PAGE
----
However, things are slowly changing, with many companies stepping up their bounty amount to attract hackers. Take, for instance, Urban Company. According to its HackerOne profile, the average bounty is about $100. The lowest being $50 and the highest, $1,500, for critical bugs that make the system the most vulnerable to attacks as of June 2021. The amount was $750 earlier. The best payout is from Zomato, which has increased its bounty this year . The company offers a minimum payout of $100 to a maximum of $2,000. This range was increased to $300–$4000.

While these are encouraging, Indian hackers are still concerned as they aren’t incentive enough, preferring to spend their time chasing better bounties.

For comparison, Apple and Microsoft’s bounty could go as high as $250,000 in the case of critical vulnerabilities.

So, for hackers, when the time spent in finding bugs is the same for Indian and US firms, larger incentives tilt the scale. But that is not all. Another bounty hunter, who did not want to be named, said: “Indian companies are the worst. I personally found bugs in large financial services firmswhere I am also a customer. When I informed them, all I got was intimidation about accessing the system though they fixed the bugs I pointed out. In another instance, a fintech company threatened me for just pointing it out. A lot of Indian companies do not even respond 75 percent of the time.”

Prasad T, Chief Information Security Officer, InstaSafe, concurred that corporate India is no better when it comes to payouts. “Companies don’t want to pay,” he says. The Bengaluru-based cybersecurity firm InstaSafe launched SafeHats, a bug bounty platform like HackerOne and Bugcrowd, a couple of years back. However, the uptick from the Indian user crowd hasn’t been great. It has close to 130 customers.

While companies are aware and are stepping up their cybersecurity spending, most are still reluctant to open up to white hats (ethical hackers). “People are okay with cybersecurity professionals like us testing the platform but not bounty hunters due to the lack of trust,” he said.

Anant Prakash, a former bug bounty hunter and CEO, AppSecure Security, a cybersecurity platform, explained that one of the reasons companies hesitate to open up their systems to outsider hackers was the lack of trust in what the white hats would do to their system.

Bhati said that while allowing white hats access might be a concern, it is better than not opening up at all. “Security is a combination of external and internal factors. While opening up might invite bad players as some companies fear, black hats can still attack. It is a risk the companies will have to take,” he added.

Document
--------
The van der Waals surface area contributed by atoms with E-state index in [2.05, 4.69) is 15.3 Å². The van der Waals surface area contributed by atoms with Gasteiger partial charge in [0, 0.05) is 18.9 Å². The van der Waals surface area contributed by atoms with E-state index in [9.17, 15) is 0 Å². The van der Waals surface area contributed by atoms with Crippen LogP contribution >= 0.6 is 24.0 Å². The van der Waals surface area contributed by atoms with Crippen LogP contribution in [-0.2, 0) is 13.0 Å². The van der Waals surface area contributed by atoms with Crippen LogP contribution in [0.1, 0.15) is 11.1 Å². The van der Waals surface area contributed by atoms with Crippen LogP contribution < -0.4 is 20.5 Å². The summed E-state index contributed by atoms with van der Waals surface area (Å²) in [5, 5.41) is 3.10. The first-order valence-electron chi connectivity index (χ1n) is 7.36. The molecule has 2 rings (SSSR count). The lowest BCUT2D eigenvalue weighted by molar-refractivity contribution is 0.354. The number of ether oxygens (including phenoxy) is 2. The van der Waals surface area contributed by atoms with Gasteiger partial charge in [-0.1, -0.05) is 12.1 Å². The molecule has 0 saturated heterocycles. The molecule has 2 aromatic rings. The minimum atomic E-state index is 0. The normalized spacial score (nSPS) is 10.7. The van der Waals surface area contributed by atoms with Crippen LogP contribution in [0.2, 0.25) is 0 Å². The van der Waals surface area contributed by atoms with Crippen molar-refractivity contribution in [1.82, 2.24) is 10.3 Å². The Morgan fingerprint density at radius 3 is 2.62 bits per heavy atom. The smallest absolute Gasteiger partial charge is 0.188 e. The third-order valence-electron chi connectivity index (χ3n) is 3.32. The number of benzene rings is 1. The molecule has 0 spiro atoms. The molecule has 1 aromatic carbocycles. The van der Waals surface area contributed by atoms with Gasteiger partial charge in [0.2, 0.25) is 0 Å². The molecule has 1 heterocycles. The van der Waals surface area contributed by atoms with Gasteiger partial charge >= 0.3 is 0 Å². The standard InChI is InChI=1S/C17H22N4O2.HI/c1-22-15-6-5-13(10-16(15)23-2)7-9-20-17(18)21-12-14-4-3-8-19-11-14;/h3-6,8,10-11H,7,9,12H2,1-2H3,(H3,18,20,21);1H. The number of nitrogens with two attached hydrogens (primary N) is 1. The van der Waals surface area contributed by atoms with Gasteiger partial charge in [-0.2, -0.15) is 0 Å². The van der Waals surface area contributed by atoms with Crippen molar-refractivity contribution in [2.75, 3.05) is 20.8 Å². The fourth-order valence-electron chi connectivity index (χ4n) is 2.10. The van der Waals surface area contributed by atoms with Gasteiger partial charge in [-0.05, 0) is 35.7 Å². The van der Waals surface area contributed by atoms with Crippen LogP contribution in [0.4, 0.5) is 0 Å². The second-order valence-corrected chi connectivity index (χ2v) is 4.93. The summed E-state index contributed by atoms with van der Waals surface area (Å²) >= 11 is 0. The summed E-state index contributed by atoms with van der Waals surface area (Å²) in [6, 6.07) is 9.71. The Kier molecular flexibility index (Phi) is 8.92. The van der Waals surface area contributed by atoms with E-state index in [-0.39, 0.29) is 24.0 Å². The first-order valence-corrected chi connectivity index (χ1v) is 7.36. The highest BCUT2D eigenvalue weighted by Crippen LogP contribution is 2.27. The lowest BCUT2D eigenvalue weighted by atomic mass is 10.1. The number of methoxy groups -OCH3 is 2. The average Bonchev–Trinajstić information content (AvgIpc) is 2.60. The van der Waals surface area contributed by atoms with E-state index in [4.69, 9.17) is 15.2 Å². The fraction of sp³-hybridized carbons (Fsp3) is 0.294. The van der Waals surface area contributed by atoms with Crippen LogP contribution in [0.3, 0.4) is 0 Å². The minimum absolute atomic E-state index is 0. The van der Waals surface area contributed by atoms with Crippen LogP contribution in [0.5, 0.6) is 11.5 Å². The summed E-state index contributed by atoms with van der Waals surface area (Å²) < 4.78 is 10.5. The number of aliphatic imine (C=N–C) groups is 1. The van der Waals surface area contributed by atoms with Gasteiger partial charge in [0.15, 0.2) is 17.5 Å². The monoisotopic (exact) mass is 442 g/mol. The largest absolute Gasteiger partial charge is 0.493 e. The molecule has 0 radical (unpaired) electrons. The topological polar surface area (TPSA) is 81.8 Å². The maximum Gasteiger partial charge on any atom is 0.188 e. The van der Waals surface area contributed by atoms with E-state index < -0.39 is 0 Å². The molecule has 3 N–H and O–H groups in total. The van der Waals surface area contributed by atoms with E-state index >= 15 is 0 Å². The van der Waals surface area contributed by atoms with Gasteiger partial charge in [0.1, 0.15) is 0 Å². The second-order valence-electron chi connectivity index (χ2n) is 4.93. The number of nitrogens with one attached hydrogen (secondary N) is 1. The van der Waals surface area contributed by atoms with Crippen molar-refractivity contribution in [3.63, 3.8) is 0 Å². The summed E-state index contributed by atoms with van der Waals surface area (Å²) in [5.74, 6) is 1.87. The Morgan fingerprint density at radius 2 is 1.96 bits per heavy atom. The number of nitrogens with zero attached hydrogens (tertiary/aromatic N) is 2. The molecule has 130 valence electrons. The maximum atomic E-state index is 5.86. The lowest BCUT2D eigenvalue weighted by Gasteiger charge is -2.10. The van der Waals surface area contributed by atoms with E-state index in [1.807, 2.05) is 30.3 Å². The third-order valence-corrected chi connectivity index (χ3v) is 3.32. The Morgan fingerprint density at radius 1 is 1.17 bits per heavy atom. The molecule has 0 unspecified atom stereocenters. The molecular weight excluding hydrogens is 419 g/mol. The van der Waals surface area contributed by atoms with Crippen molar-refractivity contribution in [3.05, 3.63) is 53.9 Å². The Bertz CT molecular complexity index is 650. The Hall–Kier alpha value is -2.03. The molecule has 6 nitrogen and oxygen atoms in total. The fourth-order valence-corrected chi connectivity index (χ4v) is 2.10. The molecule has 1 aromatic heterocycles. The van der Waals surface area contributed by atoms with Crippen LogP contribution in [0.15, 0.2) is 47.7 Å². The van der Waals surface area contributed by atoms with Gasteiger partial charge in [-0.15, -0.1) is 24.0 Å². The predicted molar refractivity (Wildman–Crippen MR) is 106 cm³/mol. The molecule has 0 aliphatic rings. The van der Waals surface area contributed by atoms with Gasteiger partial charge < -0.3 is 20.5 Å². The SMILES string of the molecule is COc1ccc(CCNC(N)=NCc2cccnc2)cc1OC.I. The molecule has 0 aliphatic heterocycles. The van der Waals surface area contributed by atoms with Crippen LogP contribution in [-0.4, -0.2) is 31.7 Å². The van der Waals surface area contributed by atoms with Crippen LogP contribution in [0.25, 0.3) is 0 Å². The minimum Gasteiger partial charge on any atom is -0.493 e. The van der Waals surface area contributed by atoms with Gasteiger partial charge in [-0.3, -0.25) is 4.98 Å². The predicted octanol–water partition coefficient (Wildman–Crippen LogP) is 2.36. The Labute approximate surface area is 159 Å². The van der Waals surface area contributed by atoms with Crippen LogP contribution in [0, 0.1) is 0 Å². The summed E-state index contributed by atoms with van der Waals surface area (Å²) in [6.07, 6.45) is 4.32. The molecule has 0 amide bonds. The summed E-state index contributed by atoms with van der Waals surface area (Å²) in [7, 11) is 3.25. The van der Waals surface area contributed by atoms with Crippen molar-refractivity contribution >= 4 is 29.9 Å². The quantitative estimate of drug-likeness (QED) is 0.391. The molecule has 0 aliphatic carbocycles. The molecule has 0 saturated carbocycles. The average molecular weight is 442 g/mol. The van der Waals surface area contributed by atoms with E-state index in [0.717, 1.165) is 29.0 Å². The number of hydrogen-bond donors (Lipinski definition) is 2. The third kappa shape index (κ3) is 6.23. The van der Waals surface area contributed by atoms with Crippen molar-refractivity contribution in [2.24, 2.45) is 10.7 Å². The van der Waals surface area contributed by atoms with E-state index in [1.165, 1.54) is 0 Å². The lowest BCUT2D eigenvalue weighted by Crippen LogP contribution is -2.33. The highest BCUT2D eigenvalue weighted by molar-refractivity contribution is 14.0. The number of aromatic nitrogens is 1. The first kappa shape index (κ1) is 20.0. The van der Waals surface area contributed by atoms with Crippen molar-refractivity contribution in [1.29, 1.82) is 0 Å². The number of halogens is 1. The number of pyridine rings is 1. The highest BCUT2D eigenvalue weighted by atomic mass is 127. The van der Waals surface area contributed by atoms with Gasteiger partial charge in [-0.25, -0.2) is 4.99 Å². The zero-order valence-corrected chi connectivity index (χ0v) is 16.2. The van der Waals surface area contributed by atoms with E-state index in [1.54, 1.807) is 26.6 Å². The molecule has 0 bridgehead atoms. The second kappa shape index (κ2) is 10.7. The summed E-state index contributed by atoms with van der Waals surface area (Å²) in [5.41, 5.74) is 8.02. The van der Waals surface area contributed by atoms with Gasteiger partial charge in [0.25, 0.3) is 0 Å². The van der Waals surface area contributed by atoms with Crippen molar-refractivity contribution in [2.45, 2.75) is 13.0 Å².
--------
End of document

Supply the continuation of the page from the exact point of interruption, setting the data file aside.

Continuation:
According to the hackers, while a company might have a strong security team, there are only so many scenarios the team can control. At a time when security attacks are more sophisticated, bug bounties are essential, the hackers said.

The dark side of bug bounties

Akhil George, quoted earlier, estimates that if there is a community of 10,000 hackers in India, 10 percent could be full-time bug bounty hunters, whereas the others do it part time. Jain, who won a $100,000 Apple bounty, estimates that the number of full-time bug bounty hunters could be 50-60 as many do not prefer to do it full–time.

The reason is clear. “This is hard as it is not a 9-5 job. Burnouts are common since there is no guaranteed salary. There are weeks when you might not find a single bug and that could cause stress,” George added.

Hivarekar, who was cited earlier, left full-time bug bounty hunting last year, when the stress became too much. “The whole process is stressful.” This is how the process goes. After finding the bug, it is communicated with the company and everything is explained in detail. Then the process goes on for weeks as the firm looks at it to make sure it is legitimate. While the response for critical bugs is quick, others could take weeks or months, or even get no response at all, making the whole process stressful.

“So I am no longer just doing bug bounty and have moved on to penetration testing,” Hivarekar says. Now, he hunts for bugs once every couple of months.

Jain, who used to be a full-time bug bounty hunter, explains: “Working as a full-time bug bounty hunter is tough. I have to set targets per month and work towards them. This is a risky profession since there is no set salary per month and stressful since you are not sure if you will find a bug or not, or if you did, if you will get paid for it. You will also have to argue with companies for the bugs. But these are worth it,” he added.

Also the competition has increased with many people joining. “You have to keep yourself updated as the cybersecurity landscape is changing. You need to keep abreast of technology and continue automating the scripts to stay ahead of the competition.”

While the going has been good so far for Jain, he started looking for full-time jobs a few months back and is now employed as a senior security engineer. “When you are a hacker you are always on the offensive. Working for a company you are on the other side, the defence, and that comes with its own learning,” Jain added.
Swathi Moorthy
first published: Aug 23, 2021 11:09 am